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Ki Teitzei: The Power of Unity

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Ki Teitzei: The Power of Unity
Based on a shiur by Rabbi Herschel Reichman - August 22, 2010

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The Shem Mishmuel raises an intriguing question originally posed by his grandfather, the Kotzker Rebbe. In Parshat Ki Teizei, we read, "Ki teizei l'milchomo al oy'vecha...." Hashem tells the Jewish nation that when they will go out to war, He will straightaway give the enemy into their hands. There is no mention of prayer or fasting or fierce battles. It seems as if Hashem gives the foreign nations over to the Jews on a silver platter. In contrast, in Parshat Behaloscha, we read, "V'ki tavo'u l'milchama..." The Jews will need to pray, fast, repent, and then do battle before winning over their enemies. Why does this situation demand so much more?

To answer this, the Shem MiShmuel points out another question. In Parshat Ki Teizei, "Ki teizei", which refers to the Jewish nation, is in singular tense and "oy'vecha"-your enemies, is in plural tense. However, in Parshat Behaloscha, "Ki tavo'u"-the Jewish nation, is referred to in plural tense. The Shem MiShmuel explains that the Jewish people's success in battle is not dependent on their physical strength. Their victory is dependent on their spiritual level, on how in touch they are with their "Tzelem Elokim"-their G-dly image. In fact, Jewish soldiers wore their tefillin to battle. Tefillin require extraordinary spiritual focus to the point that one needs to constantly feel the Almighty's presence in ones mind and heart. Normally in the midst of war, soldiers become inhuman. Yet the Torah emphasizes that even in the heat of battle a Jewish fighter must maintain his sanctity. A Jew's power is not physical, rather it is a mystical, spiritual force, drawn from his perfection of Tzelem Elokim . This achieves victory over the enemy.

How does one reach such spiritual perfection? A person is made up of 248 limbs and 365 sinews which correspond to the 248 positive and 365 negative commandments. The soul also has 613 elements. When a person performs mitzvoth, he affects his positive corresponding aspects and when he keeps away from sin, he avoids the negative elements. In this way, a person can achieve perfection of Tzelem Elokim. If however, he neglects to fulfill one mitzvah, there is a blemish in his Tzelem Elokim. There are specific mitzvoth given exclusively to the kohen and the king. Can one Jew possibly fulfill all 613 mitzvoth? Chassidut explains that ideally when all Jews are united they share one common universal soul called "Yechida". If one Jews performs a mitzvah all Jews can claim a share in the act. That is how we can achieve perfection. Therefore, the most important factor in the defeat of the Jewish nations' enemies is the unity of Israel. Achdut Yisrael is the key to success in war.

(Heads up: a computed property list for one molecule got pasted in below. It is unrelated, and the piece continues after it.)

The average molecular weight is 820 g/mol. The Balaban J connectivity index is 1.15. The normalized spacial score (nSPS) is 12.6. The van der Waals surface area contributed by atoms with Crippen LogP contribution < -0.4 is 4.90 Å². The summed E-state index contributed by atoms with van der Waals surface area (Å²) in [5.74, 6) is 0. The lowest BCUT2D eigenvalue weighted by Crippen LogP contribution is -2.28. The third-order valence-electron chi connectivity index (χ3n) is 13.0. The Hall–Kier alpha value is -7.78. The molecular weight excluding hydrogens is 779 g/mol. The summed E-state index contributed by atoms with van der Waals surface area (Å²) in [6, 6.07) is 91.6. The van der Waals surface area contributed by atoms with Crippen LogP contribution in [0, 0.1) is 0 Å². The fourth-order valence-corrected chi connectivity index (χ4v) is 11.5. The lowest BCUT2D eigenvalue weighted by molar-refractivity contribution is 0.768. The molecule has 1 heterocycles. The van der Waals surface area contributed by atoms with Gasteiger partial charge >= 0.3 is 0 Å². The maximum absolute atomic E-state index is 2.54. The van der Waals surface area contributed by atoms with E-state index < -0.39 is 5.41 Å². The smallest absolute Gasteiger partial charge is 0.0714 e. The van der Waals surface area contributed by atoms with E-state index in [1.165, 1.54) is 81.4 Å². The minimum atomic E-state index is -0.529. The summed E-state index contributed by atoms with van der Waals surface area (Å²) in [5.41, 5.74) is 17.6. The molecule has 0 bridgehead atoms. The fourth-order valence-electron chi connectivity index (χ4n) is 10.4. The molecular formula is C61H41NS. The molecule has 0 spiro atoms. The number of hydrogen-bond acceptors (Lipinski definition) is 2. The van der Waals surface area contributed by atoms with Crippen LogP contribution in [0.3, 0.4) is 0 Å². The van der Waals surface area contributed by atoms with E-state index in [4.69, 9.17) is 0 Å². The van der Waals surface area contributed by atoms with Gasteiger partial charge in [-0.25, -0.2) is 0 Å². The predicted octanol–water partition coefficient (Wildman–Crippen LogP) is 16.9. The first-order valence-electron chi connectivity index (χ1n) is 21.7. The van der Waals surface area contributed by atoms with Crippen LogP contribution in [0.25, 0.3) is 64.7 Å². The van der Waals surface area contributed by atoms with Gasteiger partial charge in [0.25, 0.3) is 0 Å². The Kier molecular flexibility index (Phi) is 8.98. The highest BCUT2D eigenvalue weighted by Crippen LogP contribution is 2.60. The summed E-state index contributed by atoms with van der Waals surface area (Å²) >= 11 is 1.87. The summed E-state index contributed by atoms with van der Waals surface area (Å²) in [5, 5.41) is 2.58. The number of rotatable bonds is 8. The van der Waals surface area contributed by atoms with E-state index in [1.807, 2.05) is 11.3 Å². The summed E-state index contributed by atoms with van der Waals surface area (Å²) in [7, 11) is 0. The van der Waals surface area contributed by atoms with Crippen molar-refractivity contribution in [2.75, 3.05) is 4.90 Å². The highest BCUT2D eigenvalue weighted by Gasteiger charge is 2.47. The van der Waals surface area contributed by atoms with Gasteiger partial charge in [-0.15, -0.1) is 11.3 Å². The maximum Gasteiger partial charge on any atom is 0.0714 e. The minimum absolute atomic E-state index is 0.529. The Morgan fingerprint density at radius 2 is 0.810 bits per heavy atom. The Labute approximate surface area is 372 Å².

The Shem MiShmuel quotes the Maharal that the Jewish people have a paradoxical and tragic tendency to split off from one other. The Jew leans towards being individualistic and separate. How can we subdue this and develop the universal Jewish soul identity? The Shem MiShmuel writes that one should strive for the level of, "Kedoshim Tihiyu." Rashi explains this mitzva as a command to sanctify oneself with matters that are permitted. Dveikut b'Hashem-cleaving to Hashem, should be a Jew's primary goal. In a sense this entails relinquishing one's personal identity and agenda for Hashem's agenda. Part of unity is Ahavat yisrael-respecting each individual Jew's path in avodat Hashem. When we all cling to that same inner point and Source, namely Hashem, then we can achieve unity of Israel, perfection of Tzelem Elokim, and victory in war.

When Jews confront their enemies with achdut, their foes splinter. When Jews are disunited, their enemies join together and defeat them. In Parshat Ki Teizei, the Jews were united in purpose and service to Hashem. Therefore, Hashem gave the enemy easily into their hands. However, in Parshat Beha'alotcha, the Jews were fractionalized and their enemies were united. Therefore they needed to do teshuva, before they could achieve victory.

The month of Elul is a time of preparation for the New Year. It is a period when we work on our Ahavat Yisrael and reconcile with our fellow Jews. If we are willing to give up our personal preferences to cling to Hashem, to live holy lives, we will achieve the Yechida level of true Jewish unity.

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